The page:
If cerebrospinal fluid (CSF) human immunodeficiency virus (HIV) RNA levels are elevated before the development of neuropsychological (NP) impairment, such an observation would support prospective monitoring of CSF HIV RNA levels as well as therapeutic interventions designed to lower CSF HIV levels.
To determine whether increased CSF HIV RNA levels at an earlier time predict subsequent progression to NP impairment in HIV-infected subjects.
We examined 139 subjects in a prospective cohort study. Comprehensive NP, neuromedical, and laboratory evaluations were performed at initial and follow-up visits at least 6 months apart. Human immunodeficiency virus RNA levels in plasma and CSF were measured with a commercially available, polymerase chain reaction–based assay. To assess the robustness of our findings, we analyzed changes in NP performance over time in 2 ways. First, we used masked clinical ratings of global NP performance to identify individuals who were initially NP normal, and then determined, in a similarly blinded fashion, which of these subjects subsequently became NP impaired. Second, in a separate analysis, we assessed change in subjects' raw scores on each of a series of NP test measures between baseline and follow-up.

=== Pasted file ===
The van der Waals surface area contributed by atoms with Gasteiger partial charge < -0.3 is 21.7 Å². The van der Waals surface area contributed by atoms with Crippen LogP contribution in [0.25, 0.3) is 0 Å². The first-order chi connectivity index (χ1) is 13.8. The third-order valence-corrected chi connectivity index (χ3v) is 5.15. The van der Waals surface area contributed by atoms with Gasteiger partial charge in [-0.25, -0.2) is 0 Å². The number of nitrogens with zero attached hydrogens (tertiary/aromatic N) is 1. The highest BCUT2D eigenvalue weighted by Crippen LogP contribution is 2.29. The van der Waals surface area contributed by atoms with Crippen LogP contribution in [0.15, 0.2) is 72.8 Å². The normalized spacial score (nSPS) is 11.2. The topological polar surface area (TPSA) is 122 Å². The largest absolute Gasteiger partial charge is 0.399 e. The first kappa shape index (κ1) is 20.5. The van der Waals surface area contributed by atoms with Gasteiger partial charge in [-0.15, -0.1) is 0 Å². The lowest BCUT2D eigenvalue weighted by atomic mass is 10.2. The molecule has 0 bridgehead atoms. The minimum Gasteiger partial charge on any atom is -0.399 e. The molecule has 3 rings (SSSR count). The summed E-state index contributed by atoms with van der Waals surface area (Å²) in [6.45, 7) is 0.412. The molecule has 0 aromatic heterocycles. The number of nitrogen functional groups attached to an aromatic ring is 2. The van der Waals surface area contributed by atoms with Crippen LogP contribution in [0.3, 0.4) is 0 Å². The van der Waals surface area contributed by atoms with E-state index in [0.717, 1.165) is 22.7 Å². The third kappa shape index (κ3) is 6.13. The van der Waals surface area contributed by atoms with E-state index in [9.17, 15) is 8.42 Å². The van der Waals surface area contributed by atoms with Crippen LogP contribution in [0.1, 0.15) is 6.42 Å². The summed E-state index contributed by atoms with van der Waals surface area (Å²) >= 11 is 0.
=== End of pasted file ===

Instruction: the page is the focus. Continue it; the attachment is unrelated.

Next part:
Among subjects who were not impaired at the initial visit, higher levels of HIV RNA in CSF significantly predicted progression to global NP impairment at the follow-up evaluation. Cerebrospinal fluid HIV RNA levels outperformed other clinical and laboratory measures in predicting progression to NP impairment. Higher CSF HIV RNA levels were associated with worsening performance on tests of attention, learning, and motor function.
Because elevated CSF HIV RNA levels (≥200 copies/mL) predict subsequent progression to NP impairment, monitoring of CSF viral load and therapy to reduce CSF HIV RNA levels may be clinically warranted, even if impairment is not identified at the time of lumbar puncture.